Far From Heaven is something close to universal. As predicted here when the movie opened in early November, Todd Haynes’s faux-’50s melodrama has proved to be the movie of the year—at least as far the nation’s alt-press reviewers are concerned.
Listed by over 60 percent of the 78 participants in the Voice‘s fourth annual film critics’ poll, Far From Heaven dominated the 2002 voting as much as David Lynch’s Mulholland Drive did last year—finishing well ahead of its nearest rival, Alfonso Cuarón’s Y Tu Mamá También.
Haynes edged Paul Thomas Anderson (Punch-Drunk Love) for Best Director and won for Best Original Screenplay as well; Ed Lachman nearly tripled the points accrued by Tilman Büttner (Russian Ark) for Best Cinematography; Far From Heaven‘s star Julianne Moore swamped hambone Daniel Day-Lewis (Gangs of New York) for Best Performance. Chris Cooper (Adaptation) managed to top the voting for Best Supporting Performance, but two of the closest runners-up were Far From Heaven‘s Dennis Quaid and Patricia Clarkson. The biggest margin of victory was achieved by Adaptation for Best Adapted Screenplay. In fact, three voters insisted on voting Charlie Kaufman’s tailchaser Best Original Screenplay as well—fittingly, Haynes won that category for his “adaptation” of All That Heaven Allows.
Far From Heaven, which was similarly wreathed in glory by the New York Film Critics Circle, is a paradox of applied cinephilia. Its fans love it because it is steeped in a now vanished “movieness”—the resurrection of a once wildly popular, then déclassé style associated with the mid-’50s “women’s film” directed by Douglas Sirk. (There are also those who dislike it for the same reason—as the imitation of Sirk’s imitation of life.) Haynes evokes the Eisenhower era by re-creating its artifacts. He speaks the language of Sirk, but outside the bounds of cinema studies or film culture, he might as well be talking Latin. Or so it would seem. So far the movie has only grossed around $10 million—about as much as the anti-feel-good disaster Death to Smoochy (#89), albeit in one-tenth the number of venues.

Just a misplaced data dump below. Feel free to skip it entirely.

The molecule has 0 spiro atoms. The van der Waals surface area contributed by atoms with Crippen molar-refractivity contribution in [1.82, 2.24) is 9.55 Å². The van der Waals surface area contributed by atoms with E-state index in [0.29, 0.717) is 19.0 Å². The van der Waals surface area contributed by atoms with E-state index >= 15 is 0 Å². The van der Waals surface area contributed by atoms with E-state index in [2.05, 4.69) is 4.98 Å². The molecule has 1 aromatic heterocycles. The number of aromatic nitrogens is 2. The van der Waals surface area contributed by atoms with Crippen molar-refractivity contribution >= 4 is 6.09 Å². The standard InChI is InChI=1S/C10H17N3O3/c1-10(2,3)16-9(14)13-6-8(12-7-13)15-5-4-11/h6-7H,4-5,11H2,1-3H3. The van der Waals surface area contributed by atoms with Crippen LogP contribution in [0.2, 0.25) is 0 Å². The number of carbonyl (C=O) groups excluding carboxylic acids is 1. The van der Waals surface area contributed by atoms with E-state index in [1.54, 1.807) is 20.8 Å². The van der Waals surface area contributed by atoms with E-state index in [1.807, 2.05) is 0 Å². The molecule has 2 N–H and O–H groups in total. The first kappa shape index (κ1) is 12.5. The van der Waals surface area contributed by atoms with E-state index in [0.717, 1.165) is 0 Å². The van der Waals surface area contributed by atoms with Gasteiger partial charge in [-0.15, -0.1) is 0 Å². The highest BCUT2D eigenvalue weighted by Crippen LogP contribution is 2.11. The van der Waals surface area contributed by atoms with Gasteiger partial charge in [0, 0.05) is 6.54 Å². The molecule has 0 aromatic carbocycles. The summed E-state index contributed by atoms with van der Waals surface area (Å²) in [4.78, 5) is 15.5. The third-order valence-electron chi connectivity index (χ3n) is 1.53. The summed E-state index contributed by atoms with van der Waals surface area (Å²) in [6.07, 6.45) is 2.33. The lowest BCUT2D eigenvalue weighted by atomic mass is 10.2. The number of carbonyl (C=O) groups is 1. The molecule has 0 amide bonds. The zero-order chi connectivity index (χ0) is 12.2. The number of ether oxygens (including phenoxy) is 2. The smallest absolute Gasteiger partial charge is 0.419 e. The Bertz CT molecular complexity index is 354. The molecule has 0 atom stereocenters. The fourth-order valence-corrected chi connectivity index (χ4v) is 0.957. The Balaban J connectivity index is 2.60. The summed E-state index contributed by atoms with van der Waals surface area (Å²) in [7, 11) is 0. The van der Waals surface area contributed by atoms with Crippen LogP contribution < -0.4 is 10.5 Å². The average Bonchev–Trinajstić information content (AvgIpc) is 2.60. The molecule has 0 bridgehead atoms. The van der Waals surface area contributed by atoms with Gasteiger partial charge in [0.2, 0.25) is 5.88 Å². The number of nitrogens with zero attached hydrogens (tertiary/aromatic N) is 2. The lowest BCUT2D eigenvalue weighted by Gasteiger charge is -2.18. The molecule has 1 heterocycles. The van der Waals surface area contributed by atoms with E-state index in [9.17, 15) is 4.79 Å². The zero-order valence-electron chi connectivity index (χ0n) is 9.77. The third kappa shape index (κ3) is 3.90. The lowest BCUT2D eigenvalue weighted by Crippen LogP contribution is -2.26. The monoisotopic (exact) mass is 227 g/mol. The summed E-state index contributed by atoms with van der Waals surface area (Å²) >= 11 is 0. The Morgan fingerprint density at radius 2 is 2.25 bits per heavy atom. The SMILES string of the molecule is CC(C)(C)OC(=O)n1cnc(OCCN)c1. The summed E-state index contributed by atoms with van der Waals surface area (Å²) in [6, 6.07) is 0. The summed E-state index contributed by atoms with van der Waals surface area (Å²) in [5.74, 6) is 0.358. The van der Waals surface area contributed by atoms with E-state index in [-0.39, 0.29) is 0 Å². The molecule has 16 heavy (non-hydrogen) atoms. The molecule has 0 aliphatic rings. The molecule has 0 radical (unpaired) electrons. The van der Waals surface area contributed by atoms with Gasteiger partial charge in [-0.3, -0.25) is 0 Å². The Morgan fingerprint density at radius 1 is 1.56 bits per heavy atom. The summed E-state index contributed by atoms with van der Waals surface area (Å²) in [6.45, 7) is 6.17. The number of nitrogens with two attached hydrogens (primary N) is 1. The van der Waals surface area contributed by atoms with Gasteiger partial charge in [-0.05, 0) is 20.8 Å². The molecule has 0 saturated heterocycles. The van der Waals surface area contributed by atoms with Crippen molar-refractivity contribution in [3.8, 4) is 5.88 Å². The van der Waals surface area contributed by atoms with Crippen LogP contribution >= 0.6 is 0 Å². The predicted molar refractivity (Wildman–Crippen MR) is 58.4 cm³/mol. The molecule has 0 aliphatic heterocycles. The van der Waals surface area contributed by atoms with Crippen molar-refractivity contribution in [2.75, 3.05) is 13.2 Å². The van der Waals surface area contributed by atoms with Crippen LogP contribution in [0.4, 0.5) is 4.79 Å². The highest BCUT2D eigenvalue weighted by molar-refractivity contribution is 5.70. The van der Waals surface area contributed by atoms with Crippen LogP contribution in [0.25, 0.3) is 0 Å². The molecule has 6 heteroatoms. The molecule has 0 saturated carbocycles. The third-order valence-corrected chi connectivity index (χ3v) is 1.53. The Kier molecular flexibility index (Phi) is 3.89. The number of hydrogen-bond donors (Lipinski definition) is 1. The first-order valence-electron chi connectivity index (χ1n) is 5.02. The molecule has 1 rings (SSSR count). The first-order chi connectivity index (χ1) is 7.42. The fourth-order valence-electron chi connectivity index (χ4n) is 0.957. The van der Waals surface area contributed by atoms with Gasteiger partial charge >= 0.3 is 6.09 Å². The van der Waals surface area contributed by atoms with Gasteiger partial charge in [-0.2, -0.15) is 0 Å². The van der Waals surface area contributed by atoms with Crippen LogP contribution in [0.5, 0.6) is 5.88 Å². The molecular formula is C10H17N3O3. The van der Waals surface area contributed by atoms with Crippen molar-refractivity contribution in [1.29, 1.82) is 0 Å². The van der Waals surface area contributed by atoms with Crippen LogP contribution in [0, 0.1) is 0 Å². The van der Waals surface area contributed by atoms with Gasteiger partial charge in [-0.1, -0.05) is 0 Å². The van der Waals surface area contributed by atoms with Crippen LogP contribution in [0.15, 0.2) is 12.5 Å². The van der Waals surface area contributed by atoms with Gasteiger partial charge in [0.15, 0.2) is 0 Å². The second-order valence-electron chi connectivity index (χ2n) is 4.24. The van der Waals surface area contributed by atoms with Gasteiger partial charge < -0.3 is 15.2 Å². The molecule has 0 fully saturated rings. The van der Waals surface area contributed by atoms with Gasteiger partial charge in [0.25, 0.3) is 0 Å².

Its style experimental now for having been mainstream then, Far From Heaven is first among a dozen scarcely less self-conscious movies. Unlike last year’s poll, when dreams and fantasies haunted the top-10 vote getters, the rest of the list is highly varied and largely unclassifiable. Haynes’s Sirk pastiche is complemented by three oddball road movies, Y Tu Mamá También, Laurent Cantet’s Time Out (#4), and Alexander Payne’s About Schmidt (#10); two metaphysical farces, Spike Jonze’s Adaptation (#3) and Tsai Ming-liang’s What Time Is It There? (#7); two historical tours de force, Alexander Sokurov’s single-take Russian Ark (#5) and Zacharias Kunuk’s Inuit epic The Fast Runner (#8); and two eccentric romantic comedies, Anderson’s avant Adam Sandler vehicle Punch-Drunk Love (#6) and Pedro Almodóvar’s Talk to Her (#9).
Just outside the first 10, Martin Scorsese’s blockbuster maudit Gangs of New York (#11) and Hayao Miyazaki’s feature anime Spirited Away (#12) contribute a bit of mall-rat name recognition, but by and large, it’s a rarefied group. The sexy, youth-oriented Y Tu Mamá También—named Best Foreign Film by both the New York and Los Angeles film critics—is likely the most populist winner, but it has only truly been popular in its native Mexico. You’d have to go all the way down the list to Steven Spielberg’s Minority Report (#16) to find anything approaching a genuine megaplex hit.